You may be able to ask Google questions you would never ask aloud and the search engine will silently offer you the answers. But, ou can’t think of Google as an oracle for anonymous searches. Sometimes, the most intimate questions a person is asking—about health worries, relationship woes, financial hardship—are the ones that set off a chain reaction that can have troubling consequences both online and offline.
Whether, you’re using an iOS or Android device, you are able to turn off most of the tracking mechanisms.
The lifespan of the tracking cookie is about to expire. With the rapid emergence of mobile devices. Facebook, Google, and Apple have turned to new and more potent methods for advertisers to keep track of you across multiple devices.
The death of newspapers is sad, but the threatened loss of journalistic talent is catastrophic.
By Clay Shirky: The Roanoke Times, the local paper in my family home, is a classic metro daily, with roots that go back to the 1880s. Like most such papers, it ran into trouble in the middle of last decade, as print advertising revenue fell, leaving a hole in the balance sheet that digital advertising couldn’t fill. When the 2008 recession accelerated those problems, the Times’ parent company, Landmark, began looking for a buyer, eventually selling it to Warren Buffett’s Berkshire Hathaway Media Group in 2013. The acquisition was greeted with relief in the newsroom, as Buffett had famously assured the employees at his earlier purchases “Your paper will operate from a position of financial strength.” Three months after acquiring the Times, BH Media fired 31 employees, a bit over a tenth of the workforce.
Nine out of 10 adults said they believed advertisers should get a parent’s permission before collecting data on their children.
Overwhelmingly, parents object to personal information being collected on their children over the internet. This is according to a new poll just released before federal officials are set to vote on a controversial proposal to strengthen child privacy laws.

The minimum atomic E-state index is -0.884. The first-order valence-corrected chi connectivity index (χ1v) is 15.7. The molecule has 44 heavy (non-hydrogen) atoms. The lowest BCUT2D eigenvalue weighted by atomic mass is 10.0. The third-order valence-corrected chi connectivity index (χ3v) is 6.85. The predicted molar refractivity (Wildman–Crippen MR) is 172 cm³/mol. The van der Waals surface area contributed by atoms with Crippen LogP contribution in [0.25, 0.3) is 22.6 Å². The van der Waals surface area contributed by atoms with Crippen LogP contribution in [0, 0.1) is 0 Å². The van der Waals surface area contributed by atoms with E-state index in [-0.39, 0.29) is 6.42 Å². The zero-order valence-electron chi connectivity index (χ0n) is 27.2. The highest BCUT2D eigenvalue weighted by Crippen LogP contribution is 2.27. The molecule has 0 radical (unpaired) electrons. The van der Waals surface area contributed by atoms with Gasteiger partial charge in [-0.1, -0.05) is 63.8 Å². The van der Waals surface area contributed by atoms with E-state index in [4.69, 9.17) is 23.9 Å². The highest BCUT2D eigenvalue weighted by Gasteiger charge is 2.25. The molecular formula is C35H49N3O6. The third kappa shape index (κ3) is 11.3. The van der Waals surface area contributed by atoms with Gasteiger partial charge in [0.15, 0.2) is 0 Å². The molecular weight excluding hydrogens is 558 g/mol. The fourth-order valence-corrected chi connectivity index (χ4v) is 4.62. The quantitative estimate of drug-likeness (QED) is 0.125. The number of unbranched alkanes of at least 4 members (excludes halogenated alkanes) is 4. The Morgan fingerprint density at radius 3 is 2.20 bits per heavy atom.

Twitter has the opportunity to become extraordinarily aligned with their best users.
Advertisers are the actual customer of the TV networks – not the viewers. Both of these groups had similar goals for a long time. Viewers wanted shows they wanted to watch and advertisers wanted lots of viewers to watch these shows. So the TV networks used ratings as a proxy for advertiser happiness and there wasn’t much of a problem.
Advertisers are falling over themselves to get their ads out on YouTube or as part of online contests, like Volkswagen has done this year.
A big social event every year is the Super Bowl. During this year’s battle pitting the New York Giants against the New England Patriots, getting social will happen on screens and the sofa. (video)
Your phone company knows everything about you. They know where you live, what websites you visit, what apps you download, what videos you like to watch, and even where you are. Now, some have begun selling that valuable information to the highest bidder.
Just ask Rep. Anthony Weiner (D-New York), Sometimes it’s easy to know which messages will spread through Twitter like wildfire. He now faces pressure to resign after unwittingly sending an intimate photo of himself to thousands of followers.
Ads placed on long-tail sites had a significant lift in clickthrough rate compared with ads on larger web properties.
Many advertisers stick to the top sites on the web when planning an online campaign, but overlooking less-trafficked sites could be a mistake.
The Social TV trend exposed by the study could change the landscape for broadcasters and advertisers.
Young Britons have taken to a new television and social media trend which could have far-reaching consequences for the worlds of broadcasting and advertising, according to a new study.
The famous “sex spelled out in ice cubes” gin ad.
Facebook has rolled out a new ad system where people’s updates get converted into “sponsored story” ads fed to their friends. But this is hardly the first time advertisers have tried to feed us ads stealth-style. (videos)
As you surf the internet, advertisers are tracking you, building a profile, and working on aiming specific ads right at you.
Signaling a sea change in the debate over Internet privacy, the government’s top consumer protection agency on Wednesday advocated a plan that would let consumers choose whether they want their Internet browsing and buying habits monitored.